• Foreign competition – Can the product or service offered by the business be purchased at a lower cost from a foreign provider? Everything from tax preparation to manufacturing to technology consulting can be outsourced overseas these days. If this hasn’t affected your business yet, chances are it soon will. What are you doing to remain competitive?

Taking these factors into account, what are the risks in your business, and what can you do to reduce them?

Everything you do to reduce business risk will be a step toward increasing your company’s value. If you’d like a fresh look at the risks inherent in your business, or to discuss the business valuation of your company, contact me at 201.655.7411 or  [email protected].








How to Increase the Value of Your Business


increase the value of your business
Reducing costs can help you increase cash flow and, as a result, the value of your business.

The value of a business is based on two factors: the expected future cash flow of the business and the risk that future cash flow will occur when and in the amounts expected.

Cash flow and risk are the meat and potatoes of business valuation. The valuation report that is produced is just a detailed analysis of these factors. Continue reading “How to Increase the Value of Your Business”

Getting a New Jersey Divorce? Beware of Spousal Double Dipping


Getting a NJ divorce? Beware of double dipping
New Jersey courts allow double dipping: the nontitled spouse receives their share of business value, which is based on future income, and on top of that, receives a portion of that very same income as it is earned.

In a divorce case in which one spouse owns a business, the business is generally subject to equitable distribution; that is, each spouse receives their equitable share of the value of the business. Practically speaking, this does not mean that the business is sold and the proceeds divided but rather, that the nontitled spouse receives money or other property equal to their equitable share of the business value. The problem arises in the conflict between the income stream used to value the business and the income stream used to calculate spousal support.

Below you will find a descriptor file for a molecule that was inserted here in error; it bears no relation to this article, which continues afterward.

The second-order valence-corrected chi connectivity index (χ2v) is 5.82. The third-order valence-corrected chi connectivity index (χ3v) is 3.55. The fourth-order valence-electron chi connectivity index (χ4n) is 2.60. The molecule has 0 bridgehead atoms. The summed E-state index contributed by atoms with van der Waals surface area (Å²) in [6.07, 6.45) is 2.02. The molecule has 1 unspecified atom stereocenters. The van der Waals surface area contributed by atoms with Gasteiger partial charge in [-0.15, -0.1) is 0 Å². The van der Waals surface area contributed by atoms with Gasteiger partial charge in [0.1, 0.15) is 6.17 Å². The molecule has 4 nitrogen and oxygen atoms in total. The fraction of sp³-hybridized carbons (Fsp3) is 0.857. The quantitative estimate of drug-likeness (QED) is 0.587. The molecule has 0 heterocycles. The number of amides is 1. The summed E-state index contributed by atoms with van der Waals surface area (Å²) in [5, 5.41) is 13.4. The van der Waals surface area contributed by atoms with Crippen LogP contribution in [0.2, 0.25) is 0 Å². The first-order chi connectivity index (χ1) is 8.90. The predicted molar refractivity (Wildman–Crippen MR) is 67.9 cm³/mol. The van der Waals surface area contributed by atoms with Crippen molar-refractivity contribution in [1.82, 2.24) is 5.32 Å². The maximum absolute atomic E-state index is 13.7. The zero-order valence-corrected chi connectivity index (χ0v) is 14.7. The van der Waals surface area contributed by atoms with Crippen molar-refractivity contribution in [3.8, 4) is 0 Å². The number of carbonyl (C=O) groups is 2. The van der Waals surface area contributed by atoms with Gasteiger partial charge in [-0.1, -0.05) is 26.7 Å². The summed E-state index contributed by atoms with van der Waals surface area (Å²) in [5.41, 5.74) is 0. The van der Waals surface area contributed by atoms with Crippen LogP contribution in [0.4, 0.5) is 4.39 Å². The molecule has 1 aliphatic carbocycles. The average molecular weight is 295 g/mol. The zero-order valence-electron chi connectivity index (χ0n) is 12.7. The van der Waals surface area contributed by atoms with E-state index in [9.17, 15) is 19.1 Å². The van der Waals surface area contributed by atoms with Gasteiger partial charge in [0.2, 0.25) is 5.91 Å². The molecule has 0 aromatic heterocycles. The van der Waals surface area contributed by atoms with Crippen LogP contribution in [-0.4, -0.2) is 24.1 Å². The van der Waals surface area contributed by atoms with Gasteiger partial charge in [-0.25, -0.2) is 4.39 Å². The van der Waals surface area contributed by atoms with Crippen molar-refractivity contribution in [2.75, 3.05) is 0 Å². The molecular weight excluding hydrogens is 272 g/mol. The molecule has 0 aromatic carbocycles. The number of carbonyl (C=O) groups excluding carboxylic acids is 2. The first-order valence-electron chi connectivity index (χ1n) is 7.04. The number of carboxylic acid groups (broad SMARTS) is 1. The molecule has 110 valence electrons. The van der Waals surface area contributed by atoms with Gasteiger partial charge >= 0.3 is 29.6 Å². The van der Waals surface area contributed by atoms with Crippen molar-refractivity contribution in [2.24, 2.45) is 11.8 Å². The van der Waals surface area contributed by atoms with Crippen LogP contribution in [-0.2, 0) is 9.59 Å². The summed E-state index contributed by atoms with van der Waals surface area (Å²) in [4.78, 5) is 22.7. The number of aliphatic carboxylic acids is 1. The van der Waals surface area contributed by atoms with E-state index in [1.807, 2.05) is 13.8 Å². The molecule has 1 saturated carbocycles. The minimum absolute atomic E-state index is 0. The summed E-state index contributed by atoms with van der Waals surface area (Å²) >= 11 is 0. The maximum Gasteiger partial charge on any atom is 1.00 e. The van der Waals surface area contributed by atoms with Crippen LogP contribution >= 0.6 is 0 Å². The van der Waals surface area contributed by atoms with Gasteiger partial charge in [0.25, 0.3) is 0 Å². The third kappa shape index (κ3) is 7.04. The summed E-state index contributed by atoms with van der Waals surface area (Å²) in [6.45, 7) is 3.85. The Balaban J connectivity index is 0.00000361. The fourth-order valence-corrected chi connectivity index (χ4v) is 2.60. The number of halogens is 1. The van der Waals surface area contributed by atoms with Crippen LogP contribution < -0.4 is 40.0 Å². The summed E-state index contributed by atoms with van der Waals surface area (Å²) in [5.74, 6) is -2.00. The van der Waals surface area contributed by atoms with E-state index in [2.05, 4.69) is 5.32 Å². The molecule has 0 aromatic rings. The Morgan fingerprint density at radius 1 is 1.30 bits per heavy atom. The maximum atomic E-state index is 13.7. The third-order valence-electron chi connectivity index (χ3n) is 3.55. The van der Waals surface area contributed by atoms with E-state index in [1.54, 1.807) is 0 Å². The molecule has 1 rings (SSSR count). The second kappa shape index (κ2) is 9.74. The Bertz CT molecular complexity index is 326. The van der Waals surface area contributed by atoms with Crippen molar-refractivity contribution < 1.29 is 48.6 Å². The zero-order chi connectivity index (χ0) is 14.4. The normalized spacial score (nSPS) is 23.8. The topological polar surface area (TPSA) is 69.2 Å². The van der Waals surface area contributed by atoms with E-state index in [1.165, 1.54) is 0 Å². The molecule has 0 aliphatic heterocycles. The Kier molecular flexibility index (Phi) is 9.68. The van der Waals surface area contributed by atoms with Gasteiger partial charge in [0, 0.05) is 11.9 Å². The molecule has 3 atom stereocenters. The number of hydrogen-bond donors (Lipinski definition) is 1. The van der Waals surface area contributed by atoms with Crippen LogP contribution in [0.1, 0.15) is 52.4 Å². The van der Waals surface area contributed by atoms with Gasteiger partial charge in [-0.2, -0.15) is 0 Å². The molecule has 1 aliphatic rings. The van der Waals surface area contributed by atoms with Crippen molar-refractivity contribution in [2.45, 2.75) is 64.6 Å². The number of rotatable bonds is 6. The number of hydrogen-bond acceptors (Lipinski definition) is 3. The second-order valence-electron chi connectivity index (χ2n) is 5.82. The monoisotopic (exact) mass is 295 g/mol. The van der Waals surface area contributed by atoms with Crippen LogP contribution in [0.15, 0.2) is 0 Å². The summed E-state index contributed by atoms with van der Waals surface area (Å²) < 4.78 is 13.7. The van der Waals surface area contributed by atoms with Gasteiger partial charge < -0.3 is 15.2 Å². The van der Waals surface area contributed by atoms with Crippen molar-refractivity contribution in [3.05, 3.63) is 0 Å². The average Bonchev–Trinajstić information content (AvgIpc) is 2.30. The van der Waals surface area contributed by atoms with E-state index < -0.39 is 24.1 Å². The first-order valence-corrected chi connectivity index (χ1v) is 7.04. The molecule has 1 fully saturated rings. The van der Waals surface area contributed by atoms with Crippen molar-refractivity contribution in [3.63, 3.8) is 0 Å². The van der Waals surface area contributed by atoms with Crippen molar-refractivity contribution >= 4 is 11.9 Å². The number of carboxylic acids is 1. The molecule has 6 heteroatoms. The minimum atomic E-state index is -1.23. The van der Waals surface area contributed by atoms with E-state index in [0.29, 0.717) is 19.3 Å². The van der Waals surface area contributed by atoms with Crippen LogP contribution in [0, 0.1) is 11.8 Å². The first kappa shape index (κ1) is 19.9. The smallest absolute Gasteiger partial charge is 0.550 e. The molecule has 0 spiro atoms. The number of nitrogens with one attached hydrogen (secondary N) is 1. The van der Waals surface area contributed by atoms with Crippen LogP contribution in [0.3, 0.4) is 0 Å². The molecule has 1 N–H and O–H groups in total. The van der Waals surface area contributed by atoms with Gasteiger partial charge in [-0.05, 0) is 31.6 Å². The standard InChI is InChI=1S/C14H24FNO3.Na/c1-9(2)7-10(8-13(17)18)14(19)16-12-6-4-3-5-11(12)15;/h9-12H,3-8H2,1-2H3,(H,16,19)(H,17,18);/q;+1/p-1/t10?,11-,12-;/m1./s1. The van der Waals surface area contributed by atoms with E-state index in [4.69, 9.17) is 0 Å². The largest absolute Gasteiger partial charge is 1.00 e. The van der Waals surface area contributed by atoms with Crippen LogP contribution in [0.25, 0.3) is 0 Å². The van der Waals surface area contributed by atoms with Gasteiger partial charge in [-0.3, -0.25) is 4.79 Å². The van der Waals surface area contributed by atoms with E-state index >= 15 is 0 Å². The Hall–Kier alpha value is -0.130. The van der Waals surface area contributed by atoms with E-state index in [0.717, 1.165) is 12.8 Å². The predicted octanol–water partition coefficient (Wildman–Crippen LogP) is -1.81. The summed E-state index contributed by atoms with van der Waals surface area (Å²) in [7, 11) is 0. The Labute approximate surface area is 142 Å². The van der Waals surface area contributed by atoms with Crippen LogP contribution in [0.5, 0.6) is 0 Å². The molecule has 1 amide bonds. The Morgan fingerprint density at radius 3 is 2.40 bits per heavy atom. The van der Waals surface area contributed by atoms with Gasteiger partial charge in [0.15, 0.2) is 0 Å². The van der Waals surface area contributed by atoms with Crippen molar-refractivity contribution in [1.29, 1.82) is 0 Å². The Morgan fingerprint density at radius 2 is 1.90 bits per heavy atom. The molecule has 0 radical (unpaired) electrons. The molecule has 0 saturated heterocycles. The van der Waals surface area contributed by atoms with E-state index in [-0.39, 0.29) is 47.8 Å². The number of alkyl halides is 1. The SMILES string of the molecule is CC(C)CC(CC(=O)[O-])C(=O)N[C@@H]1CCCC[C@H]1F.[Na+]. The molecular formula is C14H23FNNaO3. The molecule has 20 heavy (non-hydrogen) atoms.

Continue reading “Getting a New Jersey Divorce? Beware of Spousal Double Dipping”

Using Rules of Thumb in Valuing a Business


business valuation
Rules of thumb may be easier, but considering factors such as cash flow and risk lead to a more accurate business valuation.

From time to time, I receive a call from someone who wants me to tell them the value of a business that they want to buy or sell. They provide a few items of information, such as last year’s sales or net income and expect that I will apply a multiple to quickly and easily come up with a value*.

What they are asking me to do is apply a rule of thumb.

Continue reading “Using Rules of Thumb in Valuing a Business”

Goodwill and Your Business


What is goodwill?  How is it measured?  Why is it important?  Goodwill is often misunderstood by owners of closely-held businesses.

An Intangible Asset